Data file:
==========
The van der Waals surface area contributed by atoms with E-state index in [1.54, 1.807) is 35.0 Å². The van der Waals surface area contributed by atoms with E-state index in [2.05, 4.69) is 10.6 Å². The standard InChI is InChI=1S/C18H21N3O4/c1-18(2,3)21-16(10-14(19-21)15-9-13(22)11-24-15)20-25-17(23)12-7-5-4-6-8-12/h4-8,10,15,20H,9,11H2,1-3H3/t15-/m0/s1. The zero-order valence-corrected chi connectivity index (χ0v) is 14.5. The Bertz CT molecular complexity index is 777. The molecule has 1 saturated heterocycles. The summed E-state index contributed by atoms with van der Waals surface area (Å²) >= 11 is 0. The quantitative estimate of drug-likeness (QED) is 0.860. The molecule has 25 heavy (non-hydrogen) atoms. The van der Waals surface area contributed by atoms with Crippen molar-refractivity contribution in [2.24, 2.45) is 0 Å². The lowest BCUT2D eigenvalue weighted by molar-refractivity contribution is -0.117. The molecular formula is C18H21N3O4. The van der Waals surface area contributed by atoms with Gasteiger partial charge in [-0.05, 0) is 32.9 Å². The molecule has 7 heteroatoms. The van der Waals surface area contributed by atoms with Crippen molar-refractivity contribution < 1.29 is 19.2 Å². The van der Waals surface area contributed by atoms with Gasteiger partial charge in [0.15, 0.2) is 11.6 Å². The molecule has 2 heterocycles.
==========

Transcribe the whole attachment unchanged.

The van der Waals surface area contributed by atoms with E-state index in [1.54, 1.807) is 35.0 Å². The van der Waals surface area contributed by atoms with E-state index in [2.05, 4.69) is 10.6 Å². The standard InChI is InChI=1S/C18H21N3O4/c1-18(2,3)21-16(10-14(19-21)15-9-13(22)11-24-15)20-25-17(23)12-7-5-4-6-8-12/h4-8,10,15,20H,9,11H2,1-3H3/t15-/m0/s1. The zero-order valence-corrected chi connectivity index (χ0v) is 14.5. The Bertz CT molecular complexity index is 777. The molecule has 1 saturated heterocycles. The summed E-state index contributed by atoms with van der Waals surface area (Å²) >= 11 is 0. The quantitative estimate of drug-likeness (QED) is 0.860. The molecule has 25 heavy (non-hydrogen) atoms. The van der Waals surface area contributed by atoms with Crippen molar-refractivity contribution in [2.24, 2.45) is 0 Å². The lowest BCUT2D eigenvalue weighted by molar-refractivity contribution is -0.117. The molecular formula is C18H21N3O4. The van der Waals surface area contributed by atoms with Gasteiger partial charge in [-0.05, 0) is 32.9 Å². The molecule has 7 heteroatoms. The van der Waals surface area contributed by atoms with Crippen molar-refractivity contribution < 1.29 is 19.2 Å². The van der Waals surface area contributed by atoms with Gasteiger partial charge in [0.15, 0.2) is 11.6 Å². The molecule has 2 heterocycles.